Sunday, September 11, 2016

No, really, why does word2vec work?

There are a lot of notes out there about why word2vec works. Here are a few from the first page of Google:
How does word2vec work? on Quora
Why word2vec works on Andy's Blog
How exactly does word2vec work?
Making sense of word2vec by Radim Rehurek

I've read some of these pages, and they've all been helpful in their own way, but I feel like they don't really get at the heart of it. They all say that word2vec is learning the relationships between words, and then show the math that means they are maximizing for a function that does that. Which is true in its way, but it doesn't satisfy my need for an explanation I really understand.
What I would like to do is start with some simple principles, and show that they imply the analogy finding capability of word2vec, and show an easy test for when it will break down.
You only need to accept one premise: that the process of assigning word vectors assigns words that are similar to similar vectors.
High dimensional vectors behave differently than you might expect. There are three million words embedded in Mikolov's Google News word2vec space, and three million is a very tiny number compared to the number of possible locations in 300 dimensions. Because of this, there is plenty of room for a vector to be close to several different clusters at the same time.
This certainly works for some kinds of words. For example, here are the nearest neighbors of the word 'royal':

 'royal'    'royals'    'monarch'    'prince'    'princes'    'Prince Charles'    'monarchy'    'palace'    'Windsors'    'commoner'    'Mrs Parker Bowles'    'queen'    'commoners'    'Camilla'    'fiance Kate Middleton'    'Queen Elizabeth II'    'monarchs'    'royal palace'    'princess'    'Queen Consort'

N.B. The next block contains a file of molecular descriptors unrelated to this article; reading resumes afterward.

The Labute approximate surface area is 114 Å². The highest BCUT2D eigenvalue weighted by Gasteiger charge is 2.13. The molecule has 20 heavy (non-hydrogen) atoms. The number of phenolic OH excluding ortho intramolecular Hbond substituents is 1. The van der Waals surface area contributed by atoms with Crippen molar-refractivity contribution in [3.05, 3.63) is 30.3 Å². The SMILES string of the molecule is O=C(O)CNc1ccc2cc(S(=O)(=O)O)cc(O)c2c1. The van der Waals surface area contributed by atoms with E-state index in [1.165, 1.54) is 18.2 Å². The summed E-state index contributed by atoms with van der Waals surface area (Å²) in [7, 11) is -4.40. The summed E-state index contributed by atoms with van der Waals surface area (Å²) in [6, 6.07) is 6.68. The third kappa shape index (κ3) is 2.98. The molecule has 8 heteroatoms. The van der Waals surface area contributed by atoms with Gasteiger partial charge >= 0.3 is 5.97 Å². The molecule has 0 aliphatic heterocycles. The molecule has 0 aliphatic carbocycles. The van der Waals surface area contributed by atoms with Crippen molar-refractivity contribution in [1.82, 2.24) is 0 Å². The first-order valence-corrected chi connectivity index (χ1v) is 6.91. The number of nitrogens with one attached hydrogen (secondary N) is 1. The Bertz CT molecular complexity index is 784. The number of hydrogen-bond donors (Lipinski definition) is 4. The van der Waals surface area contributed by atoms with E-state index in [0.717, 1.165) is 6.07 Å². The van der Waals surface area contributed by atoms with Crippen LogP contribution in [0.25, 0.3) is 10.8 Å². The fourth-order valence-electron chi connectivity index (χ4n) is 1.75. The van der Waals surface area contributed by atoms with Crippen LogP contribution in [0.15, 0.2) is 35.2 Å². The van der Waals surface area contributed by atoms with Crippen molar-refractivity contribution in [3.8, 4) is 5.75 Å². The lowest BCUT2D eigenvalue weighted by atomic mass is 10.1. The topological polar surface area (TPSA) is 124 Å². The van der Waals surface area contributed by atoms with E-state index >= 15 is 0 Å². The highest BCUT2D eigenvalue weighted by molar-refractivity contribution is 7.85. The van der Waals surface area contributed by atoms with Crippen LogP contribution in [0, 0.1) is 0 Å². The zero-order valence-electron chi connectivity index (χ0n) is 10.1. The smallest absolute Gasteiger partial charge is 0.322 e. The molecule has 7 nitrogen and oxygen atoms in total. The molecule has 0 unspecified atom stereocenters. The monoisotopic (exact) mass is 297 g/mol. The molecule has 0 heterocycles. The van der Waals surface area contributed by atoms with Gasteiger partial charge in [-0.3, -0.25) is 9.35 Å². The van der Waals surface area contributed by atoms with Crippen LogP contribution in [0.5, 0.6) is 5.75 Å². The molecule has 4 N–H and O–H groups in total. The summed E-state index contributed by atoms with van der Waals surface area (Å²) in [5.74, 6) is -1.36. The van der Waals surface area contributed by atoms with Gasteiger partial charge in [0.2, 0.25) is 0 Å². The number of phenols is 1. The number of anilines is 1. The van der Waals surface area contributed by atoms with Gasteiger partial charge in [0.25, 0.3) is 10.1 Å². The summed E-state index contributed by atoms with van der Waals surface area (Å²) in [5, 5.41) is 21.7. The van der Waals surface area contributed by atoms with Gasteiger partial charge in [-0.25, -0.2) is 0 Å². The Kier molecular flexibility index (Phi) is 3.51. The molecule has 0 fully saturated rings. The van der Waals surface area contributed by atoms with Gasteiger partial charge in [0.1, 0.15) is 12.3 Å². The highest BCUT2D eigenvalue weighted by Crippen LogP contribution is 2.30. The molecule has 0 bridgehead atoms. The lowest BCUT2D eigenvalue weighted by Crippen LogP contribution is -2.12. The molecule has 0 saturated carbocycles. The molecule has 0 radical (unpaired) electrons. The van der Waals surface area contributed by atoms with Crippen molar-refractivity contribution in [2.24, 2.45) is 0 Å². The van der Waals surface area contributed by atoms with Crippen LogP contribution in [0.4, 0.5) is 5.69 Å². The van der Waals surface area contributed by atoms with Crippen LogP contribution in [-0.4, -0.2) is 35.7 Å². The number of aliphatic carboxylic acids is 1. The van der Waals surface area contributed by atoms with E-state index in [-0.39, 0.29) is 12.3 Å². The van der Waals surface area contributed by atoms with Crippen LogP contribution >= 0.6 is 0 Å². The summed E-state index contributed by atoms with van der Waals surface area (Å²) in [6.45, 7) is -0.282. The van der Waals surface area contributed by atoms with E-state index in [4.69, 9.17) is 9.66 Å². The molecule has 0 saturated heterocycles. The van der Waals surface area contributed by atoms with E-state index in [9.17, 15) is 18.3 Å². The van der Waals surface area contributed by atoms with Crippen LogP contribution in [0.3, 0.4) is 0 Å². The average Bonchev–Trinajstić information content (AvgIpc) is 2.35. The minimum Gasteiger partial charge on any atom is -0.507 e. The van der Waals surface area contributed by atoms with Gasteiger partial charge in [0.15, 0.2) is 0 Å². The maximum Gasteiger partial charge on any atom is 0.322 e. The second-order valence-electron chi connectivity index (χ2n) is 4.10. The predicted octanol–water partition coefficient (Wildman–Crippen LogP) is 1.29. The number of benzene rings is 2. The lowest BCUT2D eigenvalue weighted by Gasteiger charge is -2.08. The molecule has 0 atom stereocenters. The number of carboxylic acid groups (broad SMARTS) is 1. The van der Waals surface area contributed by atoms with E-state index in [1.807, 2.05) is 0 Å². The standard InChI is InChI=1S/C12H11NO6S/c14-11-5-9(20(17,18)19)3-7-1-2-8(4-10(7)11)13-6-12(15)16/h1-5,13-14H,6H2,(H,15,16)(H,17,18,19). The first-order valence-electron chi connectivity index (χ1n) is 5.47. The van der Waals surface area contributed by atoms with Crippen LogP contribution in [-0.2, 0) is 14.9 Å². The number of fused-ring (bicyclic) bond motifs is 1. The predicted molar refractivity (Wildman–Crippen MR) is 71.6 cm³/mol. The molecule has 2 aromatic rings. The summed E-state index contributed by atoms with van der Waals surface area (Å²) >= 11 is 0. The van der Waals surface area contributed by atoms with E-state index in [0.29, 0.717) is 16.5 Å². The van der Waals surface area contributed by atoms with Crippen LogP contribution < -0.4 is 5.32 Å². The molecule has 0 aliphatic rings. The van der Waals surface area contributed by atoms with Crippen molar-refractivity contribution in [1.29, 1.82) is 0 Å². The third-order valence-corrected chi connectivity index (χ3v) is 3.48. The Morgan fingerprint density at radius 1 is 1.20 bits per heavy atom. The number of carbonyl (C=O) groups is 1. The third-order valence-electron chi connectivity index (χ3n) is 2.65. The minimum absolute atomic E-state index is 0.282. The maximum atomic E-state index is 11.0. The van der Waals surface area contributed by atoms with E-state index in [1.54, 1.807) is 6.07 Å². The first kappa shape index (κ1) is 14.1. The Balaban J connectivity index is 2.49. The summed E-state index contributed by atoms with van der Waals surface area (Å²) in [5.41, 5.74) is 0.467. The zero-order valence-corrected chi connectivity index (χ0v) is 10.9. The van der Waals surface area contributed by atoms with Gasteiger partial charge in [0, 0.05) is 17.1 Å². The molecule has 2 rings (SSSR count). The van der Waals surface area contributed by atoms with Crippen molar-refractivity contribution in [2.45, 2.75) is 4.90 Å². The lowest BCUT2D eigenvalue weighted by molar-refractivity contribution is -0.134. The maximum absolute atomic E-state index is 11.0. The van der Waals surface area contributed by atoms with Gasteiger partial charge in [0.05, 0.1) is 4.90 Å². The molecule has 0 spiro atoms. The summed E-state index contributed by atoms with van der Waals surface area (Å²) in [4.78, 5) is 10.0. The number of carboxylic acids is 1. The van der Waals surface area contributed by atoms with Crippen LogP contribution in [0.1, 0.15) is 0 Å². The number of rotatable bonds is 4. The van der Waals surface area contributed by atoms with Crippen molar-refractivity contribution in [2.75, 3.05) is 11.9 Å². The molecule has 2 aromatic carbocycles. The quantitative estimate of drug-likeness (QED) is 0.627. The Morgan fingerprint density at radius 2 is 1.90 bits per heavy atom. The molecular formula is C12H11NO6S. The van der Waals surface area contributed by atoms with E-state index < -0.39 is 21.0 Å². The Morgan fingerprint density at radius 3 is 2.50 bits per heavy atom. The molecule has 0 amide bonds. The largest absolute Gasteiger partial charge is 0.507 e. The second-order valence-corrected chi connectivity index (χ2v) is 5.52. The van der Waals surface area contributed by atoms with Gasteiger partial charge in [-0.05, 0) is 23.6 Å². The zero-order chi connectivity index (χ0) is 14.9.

Clearly it has mapped several words that have to do with royalty together. There are similar clusters of terms having to do with male, female, and person, though it isn't quite as easy to find them as just searching for words near to the word 'male' or 'female' or 'person'.

Because this is a vector space, the words near the average of two vectors a and b will be nearly the same as the intersection of the set of words near a and the set of words near b. If you picture a Venn diagram, the average of a and b will fall into the overlap of the circle surrounding a and the circle surrounding b.
This is all we need to show that word2vec works. Lets call royal r, female f, male m and person p.

The word 'king' is in the intersection of 'royal' and 'male' so it is approximately r + m. (I should mention that I've normalized the vectors, so taking the sum is essentially the same as taking the average.) 'queen' is close to r + f. 'man' is close to m + p, and woman is close to f + p.
Putting it like that, the analogical property just falls out:

king + woman - man = queen


r + m ) + ( f + p ) - ( m + p ) = ( r + f )

This also tells us an easy way to tell when this property will totally fail. For example, I think this is a pretty obvious analogy:

blueberry:blue jay::strawberry:cardinal

If we try this in word2vec, we get

 'blue jays'    'red bellied woodpecker'    'grackle'    'ovenbird'    'downy woodpecker'    'indigo bunting'    'tufted titmouse'    'Carolina wren'    'chickadee'    'nuthatch'    'rose breasted grackle'    'bluejays'    'raccoon'    'spruce grouse'    'robin'

It seems to have picked up that we are looking for a bird, but it has missed the idea that we are looking for a red bird. So what went wrong?

Let's break it down like we did above. call red r, blue b, fruit f, and songbird s. The equation is
( b + s ) + ( r + f ) - ( b + f ) = ( r + s )

We can easily find clusters of fruit and songbirds (terms near those words are close enough.) But what about red things or blue things? Is there some cluster which contains firetrucks, strawberries, and cardinals? Probably not, at least, not a great cluster. Their color just isn't that relevant to the way newspapers talk about those things. (If we trained word2vec on books for toddlers, that might be different). Because red things aren't clustered together in word2vec, the analogy fails.